• You can use service-level agreements to incorporate extra security measures. Additional controls need to be discussed with a cloud provider before the agency issues the final authority to operate. "Any identified cryptographic key management requirements and issues need to be negotiated at this time and addressed in SLAs," Chandramouli said.

The management of such keys becomes an important task because missing, corrupted or compromised keys result in data loss. Key management tools from a variety of vendors offer centralized ways to store and maintain keys throughout their life cycle, from creation to retirement.

Hardware security module (HSM) appliances, meanwhile, aim to secure keys against outside attackers and malicious or careless administrators.

The hurdles

Given that cloud computing involves a number of parties, the question for cloud customers becomes: Which party will perform key management?

Kurt Roemer, chief security strategist at Citrix Systems, said cloud encryption capabilities must be a core function of all cloud platforms and services. If customers plan to rely on cloud service providers for encryption and key management, they should read the fine print to determine what is covered.

Many cloud customers assume that the provider supplies life cycle encryption, but the vendor's terms of service, which often go unread, specify the cloud consumer's data management and encryption responsibilities, he added.

"Data encryption and key management need to be explicitly architected and managed in the cloud -- often on a per-tenant basis," Roemer said.

Agencies, however, must acknowledge the limitations of vendor-provided key management. The NIST report states: "It must be noted upfront that in all architectural solutions where cryptographic keys are stored in the cloud, there is a limit to the degree of security assurance that the cloud consumer can expect to get, due to the fact that the logical and physical organization of the storage resources are entirely under the control of the cloud provider."

Another consideration is what becomes of a customer's data at the end of the contract. A cloud provider might maintain backup copies and periodic snapshots of data, so what happens if the vendor fails to destroy all the data? And is it all encrypted?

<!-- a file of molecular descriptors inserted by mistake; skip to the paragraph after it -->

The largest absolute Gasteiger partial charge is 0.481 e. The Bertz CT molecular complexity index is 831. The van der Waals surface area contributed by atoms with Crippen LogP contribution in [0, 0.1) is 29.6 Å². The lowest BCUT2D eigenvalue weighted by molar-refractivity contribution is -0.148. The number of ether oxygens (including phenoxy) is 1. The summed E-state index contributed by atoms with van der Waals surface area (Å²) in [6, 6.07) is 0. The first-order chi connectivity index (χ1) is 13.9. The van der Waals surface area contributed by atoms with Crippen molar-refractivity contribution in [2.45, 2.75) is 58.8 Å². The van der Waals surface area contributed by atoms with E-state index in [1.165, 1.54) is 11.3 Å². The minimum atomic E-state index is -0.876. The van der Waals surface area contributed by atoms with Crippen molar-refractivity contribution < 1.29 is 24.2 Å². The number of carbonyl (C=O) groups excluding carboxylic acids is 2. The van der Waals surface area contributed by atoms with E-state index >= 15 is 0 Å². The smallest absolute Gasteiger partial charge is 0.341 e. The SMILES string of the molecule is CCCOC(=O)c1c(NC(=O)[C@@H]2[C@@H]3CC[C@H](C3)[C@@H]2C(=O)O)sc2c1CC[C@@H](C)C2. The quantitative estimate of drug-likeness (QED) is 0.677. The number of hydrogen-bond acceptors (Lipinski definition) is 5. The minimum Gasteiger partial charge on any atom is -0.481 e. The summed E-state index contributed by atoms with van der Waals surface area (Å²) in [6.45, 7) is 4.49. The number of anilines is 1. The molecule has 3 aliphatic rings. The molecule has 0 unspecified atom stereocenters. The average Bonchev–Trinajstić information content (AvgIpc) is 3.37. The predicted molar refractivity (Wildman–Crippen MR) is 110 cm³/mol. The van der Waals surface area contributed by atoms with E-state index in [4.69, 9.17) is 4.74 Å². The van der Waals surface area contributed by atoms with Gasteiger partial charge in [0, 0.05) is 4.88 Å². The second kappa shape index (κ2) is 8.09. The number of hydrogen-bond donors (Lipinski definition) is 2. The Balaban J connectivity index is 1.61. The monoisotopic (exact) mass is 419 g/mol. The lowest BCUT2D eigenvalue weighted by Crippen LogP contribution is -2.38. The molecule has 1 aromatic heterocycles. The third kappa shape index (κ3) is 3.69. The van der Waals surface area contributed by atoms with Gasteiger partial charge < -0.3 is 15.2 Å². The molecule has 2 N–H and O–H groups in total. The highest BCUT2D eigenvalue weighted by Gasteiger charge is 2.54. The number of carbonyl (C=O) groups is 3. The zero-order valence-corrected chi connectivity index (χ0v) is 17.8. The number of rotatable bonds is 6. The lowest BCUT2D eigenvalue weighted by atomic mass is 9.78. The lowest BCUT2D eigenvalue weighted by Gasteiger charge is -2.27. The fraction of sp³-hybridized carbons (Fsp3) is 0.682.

Christiansen said he advises customers to think about an exit plan when engaging a cloud services provider. The vendor could go out of business or the customer might decide to move its data to another provider. Either way, the customer and vendor must determine how to extract the data at the end the contract.

"You need to decide upfront how you will transfer that data out," he said.

One way customers can avoid some of those concerns is to encrypt data before it goes to the cloud.

"You hold the keys," Christiansen said. "If you move the data, you don't have to care about the data that's left behind with the cloud provider. If the data is encrypted with your keys, then the cloud provider or any attacker that gains access to the cloud provider's systems or backups cannot access your data."

To that end, vendors are introducing products that let organizations maintain control over the cloud encryption process and key management.

Afore Solutions, for example, offers CloudLink Secure VSA, which consists of a software-based virtual appliance that resides in the customer's data center and another that operates at the cloud provider's location. The appliance, called a CloudLink Gateway, generates encryption keys and transmits them via a secure virtual private network tunnel to one or more virtual appliances deployed in the cloud. The cloud appliances, called vNodes, encrypt data before it goes to the cloud provider's storage arrays.

Afore's product taps Microsoft Active Directory or RSA Data Protection Manager as repositories for the keys.

"Government agencies can have total control over the keys that are being used," said Jonathan Reeves, Afore's chairman and chief strategy officer.

Indeed, agencies can elect to take charge of encryption and mind their own keys. But they must acquire and maintain the necessary infrastructure elements such as encryption appliances, key management systems and HSM appliances, which can prove challenging.

Chee said many of the agencies he has dealt with lack experience in implementing technologies such as HSM. For them, simply deploying an HSM can be a difficult process.

"It requires training...the existing staff and augmenting that with contractors who have experience," Chee said.

Redundancy is another area agencies must address. Christiansen said customers handling their own key management should make sure the data is replicated. He suggested setting up replication between a local server and a server at a remote location. For instance, the key management system could be replicated at the cloud provider to speed access to the keys from the application.

"A key server is a critical asset, and you will want it to be always highly available," Christiansen said.